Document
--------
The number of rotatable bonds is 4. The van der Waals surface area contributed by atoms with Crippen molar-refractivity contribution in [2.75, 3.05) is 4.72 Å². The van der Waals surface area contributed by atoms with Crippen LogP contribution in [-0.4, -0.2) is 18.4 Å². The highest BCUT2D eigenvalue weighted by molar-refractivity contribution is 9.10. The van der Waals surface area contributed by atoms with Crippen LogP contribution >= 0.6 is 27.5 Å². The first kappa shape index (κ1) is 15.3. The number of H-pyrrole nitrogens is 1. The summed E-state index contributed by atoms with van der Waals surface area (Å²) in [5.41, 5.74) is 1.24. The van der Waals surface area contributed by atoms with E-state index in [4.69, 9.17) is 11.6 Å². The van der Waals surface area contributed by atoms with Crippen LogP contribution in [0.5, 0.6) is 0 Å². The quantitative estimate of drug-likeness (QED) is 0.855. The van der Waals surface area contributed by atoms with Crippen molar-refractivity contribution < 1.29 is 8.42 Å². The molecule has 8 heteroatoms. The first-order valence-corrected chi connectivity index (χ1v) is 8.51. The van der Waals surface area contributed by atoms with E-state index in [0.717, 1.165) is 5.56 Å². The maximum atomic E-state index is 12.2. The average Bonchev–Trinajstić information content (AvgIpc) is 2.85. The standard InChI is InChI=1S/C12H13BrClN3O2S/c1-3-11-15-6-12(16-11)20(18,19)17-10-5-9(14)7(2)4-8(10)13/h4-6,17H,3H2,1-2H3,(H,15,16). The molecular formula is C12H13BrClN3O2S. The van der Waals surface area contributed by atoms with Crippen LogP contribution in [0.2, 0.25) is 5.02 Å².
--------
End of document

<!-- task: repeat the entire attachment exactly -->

The number of rotatable bonds is 4. The van der Waals surface area contributed by atoms with Crippen molar-refractivity contribution in [2.75, 3.05) is 4.72 Å². The van der Waals surface area contributed by atoms with Crippen LogP contribution in [-0.4, -0.2) is 18.4 Å². The highest BCUT2D eigenvalue weighted by molar-refractivity contribution is 9.10. The van der Waals surface area contributed by atoms with Crippen LogP contribution >= 0.6 is 27.5 Å². The first kappa shape index (κ1) is 15.3. The number of H-pyrrole nitrogens is 1. The summed E-state index contributed by atoms with van der Waals surface area (Å²) in [5.41, 5.74) is 1.24. The van der Waals surface area contributed by atoms with E-state index in [4.69, 9.17) is 11.6 Å². The van der Waals surface area contributed by atoms with Crippen LogP contribution in [0.5, 0.6) is 0 Å². The quantitative estimate of drug-likeness (QED) is 0.855. The van der Waals surface area contributed by atoms with Crippen molar-refractivity contribution < 1.29 is 8.42 Å². The molecule has 8 heteroatoms. The first-order valence-corrected chi connectivity index (χ1v) is 8.51. The van der Waals surface area contributed by atoms with E-state index in [0.717, 1.165) is 5.56 Å². The maximum atomic E-state index is 12.2. The average Bonchev–Trinajstić information content (AvgIpc) is 2.85. The standard InChI is InChI=1S/C12H13BrClN3O2S/c1-3-11-15-6-12(16-11)20(18,19)17-10-5-9(14)7(2)4-8(10)13/h4-6,17H,3H2,1-2H3,(H,15,16). The molecular formula is C12H13BrClN3O2S. The van der Waals surface area contributed by atoms with Crippen LogP contribution in [0.2, 0.25) is 5.02 Å².